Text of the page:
The creation of an integrated Europe-wide high-speed rail network moved a little closer yesterday with the announcement of the start of a range of new cross-border services.
SNCF, the French state railway, announced the launch from 2 June of a new high-speed service linking Paris with Brussels and Amsterdam. The trains will take just over two hours to the Belgian capital, cutting 40 minutes off the existing times and making it much more competitive with air travel. Amsterdam will take four and three-quarter hours from Paris. However, when the Belgian high-speed line is completed in 1998, Paris- Brussels will take just one hour 25 minutes.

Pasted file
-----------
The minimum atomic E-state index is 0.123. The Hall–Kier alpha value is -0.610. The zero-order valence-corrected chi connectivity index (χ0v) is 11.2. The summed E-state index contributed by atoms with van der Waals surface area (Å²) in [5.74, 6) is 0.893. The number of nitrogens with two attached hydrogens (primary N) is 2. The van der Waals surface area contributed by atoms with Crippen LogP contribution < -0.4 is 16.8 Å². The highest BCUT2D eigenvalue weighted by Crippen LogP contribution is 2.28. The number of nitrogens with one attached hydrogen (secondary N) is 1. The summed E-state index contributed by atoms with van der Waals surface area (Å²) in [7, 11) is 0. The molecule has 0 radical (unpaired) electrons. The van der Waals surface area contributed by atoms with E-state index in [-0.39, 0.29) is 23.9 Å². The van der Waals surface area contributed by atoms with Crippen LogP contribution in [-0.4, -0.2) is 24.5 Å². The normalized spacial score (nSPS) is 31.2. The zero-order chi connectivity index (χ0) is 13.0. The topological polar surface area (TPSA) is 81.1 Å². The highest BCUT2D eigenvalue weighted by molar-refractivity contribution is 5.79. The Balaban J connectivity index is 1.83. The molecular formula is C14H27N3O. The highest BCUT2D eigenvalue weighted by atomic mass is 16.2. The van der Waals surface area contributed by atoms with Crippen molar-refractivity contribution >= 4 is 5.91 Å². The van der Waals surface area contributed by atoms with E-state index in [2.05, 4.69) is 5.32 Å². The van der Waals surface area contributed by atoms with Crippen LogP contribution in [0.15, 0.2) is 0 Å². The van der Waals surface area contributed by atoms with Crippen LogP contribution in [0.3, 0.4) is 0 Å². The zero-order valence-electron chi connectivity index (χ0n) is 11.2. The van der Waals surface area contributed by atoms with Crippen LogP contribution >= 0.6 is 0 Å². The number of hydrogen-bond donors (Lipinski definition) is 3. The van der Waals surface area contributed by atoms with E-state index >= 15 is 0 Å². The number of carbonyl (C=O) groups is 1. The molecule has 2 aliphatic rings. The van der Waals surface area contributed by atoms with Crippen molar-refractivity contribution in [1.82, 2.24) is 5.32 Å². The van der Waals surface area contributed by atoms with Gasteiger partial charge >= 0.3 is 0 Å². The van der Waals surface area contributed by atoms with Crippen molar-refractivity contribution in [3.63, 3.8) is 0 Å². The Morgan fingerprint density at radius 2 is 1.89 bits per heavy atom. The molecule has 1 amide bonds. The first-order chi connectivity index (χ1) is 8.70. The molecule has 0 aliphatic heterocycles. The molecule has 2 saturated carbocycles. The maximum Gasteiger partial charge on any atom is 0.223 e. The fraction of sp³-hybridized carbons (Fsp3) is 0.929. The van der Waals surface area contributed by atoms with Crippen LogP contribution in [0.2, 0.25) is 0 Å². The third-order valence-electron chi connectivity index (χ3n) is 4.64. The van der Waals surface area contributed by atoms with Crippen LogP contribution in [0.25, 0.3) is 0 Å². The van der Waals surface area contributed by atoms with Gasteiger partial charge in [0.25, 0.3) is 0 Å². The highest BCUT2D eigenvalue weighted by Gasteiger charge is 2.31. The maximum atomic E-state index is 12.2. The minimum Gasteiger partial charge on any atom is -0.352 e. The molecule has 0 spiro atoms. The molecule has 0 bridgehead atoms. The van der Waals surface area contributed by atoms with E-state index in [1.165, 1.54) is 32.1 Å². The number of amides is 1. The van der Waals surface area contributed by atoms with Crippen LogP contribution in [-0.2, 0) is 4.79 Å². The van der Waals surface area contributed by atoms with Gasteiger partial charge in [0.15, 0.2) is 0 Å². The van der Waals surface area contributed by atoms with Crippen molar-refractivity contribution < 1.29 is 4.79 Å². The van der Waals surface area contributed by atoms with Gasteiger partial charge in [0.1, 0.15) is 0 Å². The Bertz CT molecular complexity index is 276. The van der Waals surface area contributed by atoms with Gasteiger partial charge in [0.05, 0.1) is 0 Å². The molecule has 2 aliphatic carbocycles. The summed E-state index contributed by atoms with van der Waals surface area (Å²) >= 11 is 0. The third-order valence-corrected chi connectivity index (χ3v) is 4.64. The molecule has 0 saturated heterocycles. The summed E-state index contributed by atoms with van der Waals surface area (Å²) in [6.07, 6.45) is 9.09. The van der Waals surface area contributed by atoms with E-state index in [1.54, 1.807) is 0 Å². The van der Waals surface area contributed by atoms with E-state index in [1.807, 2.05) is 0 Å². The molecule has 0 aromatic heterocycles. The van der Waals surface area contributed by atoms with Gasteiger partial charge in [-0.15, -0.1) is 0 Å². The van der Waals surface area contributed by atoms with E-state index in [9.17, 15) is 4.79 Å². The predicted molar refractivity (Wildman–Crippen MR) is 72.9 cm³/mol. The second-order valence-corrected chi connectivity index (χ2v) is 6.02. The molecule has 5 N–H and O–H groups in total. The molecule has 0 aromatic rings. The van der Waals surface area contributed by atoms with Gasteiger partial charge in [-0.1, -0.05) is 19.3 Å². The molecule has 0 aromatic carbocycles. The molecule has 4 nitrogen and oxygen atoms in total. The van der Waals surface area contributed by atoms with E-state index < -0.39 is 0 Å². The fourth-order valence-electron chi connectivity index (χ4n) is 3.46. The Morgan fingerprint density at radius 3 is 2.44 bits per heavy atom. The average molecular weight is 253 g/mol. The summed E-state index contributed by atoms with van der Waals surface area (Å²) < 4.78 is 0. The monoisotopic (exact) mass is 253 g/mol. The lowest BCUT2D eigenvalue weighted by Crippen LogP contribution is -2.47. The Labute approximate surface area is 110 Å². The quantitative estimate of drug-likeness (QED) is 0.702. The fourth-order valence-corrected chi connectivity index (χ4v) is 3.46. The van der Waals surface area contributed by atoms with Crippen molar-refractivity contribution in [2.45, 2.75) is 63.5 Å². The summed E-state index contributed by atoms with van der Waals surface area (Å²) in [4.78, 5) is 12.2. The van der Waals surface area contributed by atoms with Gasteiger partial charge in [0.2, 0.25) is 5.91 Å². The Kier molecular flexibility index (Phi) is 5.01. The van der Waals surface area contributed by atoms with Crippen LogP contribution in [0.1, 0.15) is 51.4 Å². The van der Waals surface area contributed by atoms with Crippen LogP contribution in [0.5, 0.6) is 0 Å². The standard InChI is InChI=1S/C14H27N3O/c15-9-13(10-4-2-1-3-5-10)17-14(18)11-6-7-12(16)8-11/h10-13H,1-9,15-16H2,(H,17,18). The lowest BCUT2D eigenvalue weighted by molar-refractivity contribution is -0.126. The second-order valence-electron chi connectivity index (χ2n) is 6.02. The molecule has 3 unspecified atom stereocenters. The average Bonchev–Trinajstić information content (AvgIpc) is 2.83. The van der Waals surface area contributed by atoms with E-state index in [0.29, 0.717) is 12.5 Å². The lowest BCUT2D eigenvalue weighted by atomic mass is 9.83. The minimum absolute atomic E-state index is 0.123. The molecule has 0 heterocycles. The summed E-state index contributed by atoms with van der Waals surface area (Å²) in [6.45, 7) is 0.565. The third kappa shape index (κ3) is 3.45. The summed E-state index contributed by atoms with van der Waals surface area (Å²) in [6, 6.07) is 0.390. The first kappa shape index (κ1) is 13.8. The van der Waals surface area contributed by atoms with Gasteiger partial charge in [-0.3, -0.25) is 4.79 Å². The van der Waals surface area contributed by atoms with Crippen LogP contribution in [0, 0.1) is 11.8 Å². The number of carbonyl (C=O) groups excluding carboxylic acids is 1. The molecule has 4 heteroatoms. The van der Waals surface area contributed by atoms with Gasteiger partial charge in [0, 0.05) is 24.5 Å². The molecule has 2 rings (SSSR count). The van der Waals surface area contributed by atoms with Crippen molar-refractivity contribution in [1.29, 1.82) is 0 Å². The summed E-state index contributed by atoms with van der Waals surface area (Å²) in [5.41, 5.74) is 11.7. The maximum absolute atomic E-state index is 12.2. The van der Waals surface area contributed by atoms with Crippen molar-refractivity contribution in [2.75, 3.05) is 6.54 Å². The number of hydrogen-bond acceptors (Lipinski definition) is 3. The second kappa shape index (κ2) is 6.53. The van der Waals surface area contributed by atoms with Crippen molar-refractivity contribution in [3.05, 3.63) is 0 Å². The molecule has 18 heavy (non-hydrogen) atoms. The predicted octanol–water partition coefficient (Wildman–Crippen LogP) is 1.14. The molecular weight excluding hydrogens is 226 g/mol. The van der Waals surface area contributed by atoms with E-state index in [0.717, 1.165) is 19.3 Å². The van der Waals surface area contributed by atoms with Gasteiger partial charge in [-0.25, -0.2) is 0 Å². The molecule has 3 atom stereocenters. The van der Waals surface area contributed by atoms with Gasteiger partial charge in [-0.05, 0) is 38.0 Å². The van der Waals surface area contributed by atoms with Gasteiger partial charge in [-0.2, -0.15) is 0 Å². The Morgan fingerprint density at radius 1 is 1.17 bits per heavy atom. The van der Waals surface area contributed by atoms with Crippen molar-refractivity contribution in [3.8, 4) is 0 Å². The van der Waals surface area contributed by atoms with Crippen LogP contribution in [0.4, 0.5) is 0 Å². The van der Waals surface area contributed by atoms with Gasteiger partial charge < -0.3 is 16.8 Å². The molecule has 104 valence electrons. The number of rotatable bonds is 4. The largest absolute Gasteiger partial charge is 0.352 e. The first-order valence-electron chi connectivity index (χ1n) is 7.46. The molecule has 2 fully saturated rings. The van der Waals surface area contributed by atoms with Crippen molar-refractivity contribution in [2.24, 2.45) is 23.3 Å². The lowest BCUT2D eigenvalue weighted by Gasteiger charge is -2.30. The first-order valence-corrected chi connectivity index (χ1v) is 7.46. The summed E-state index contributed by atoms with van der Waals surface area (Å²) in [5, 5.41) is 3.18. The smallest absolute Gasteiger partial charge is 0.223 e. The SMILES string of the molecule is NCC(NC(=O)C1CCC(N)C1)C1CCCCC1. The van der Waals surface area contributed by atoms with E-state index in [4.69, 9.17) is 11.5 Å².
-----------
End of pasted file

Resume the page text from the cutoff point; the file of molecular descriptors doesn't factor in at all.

A red and grey fleet of trains, under the Thalys brand, has been introduced which can be used on French, Belgian and Dutch railways even though they have different electrical systems. A train which can also run to Cologne in Germany, which uses yet another voltage, is being introduced in 1998.
SNCF hopes that within 10 years most of the large conurbations of north- west Europe will be linked by high-speed trains running at 300kph (186mph) on dedicated lines and 220kph (136mph) on upgraded conventional lines.
The 2 June launch date also sees the completion of the rail by-pass round Paris which opens the way for British travellers on Eurostar to reach cities on the TGV Atlantique line, such as Bordeaux and Nantes, with just one change at Lille. Bordeaux is five hours from Lille, while Nantes is just under four hours.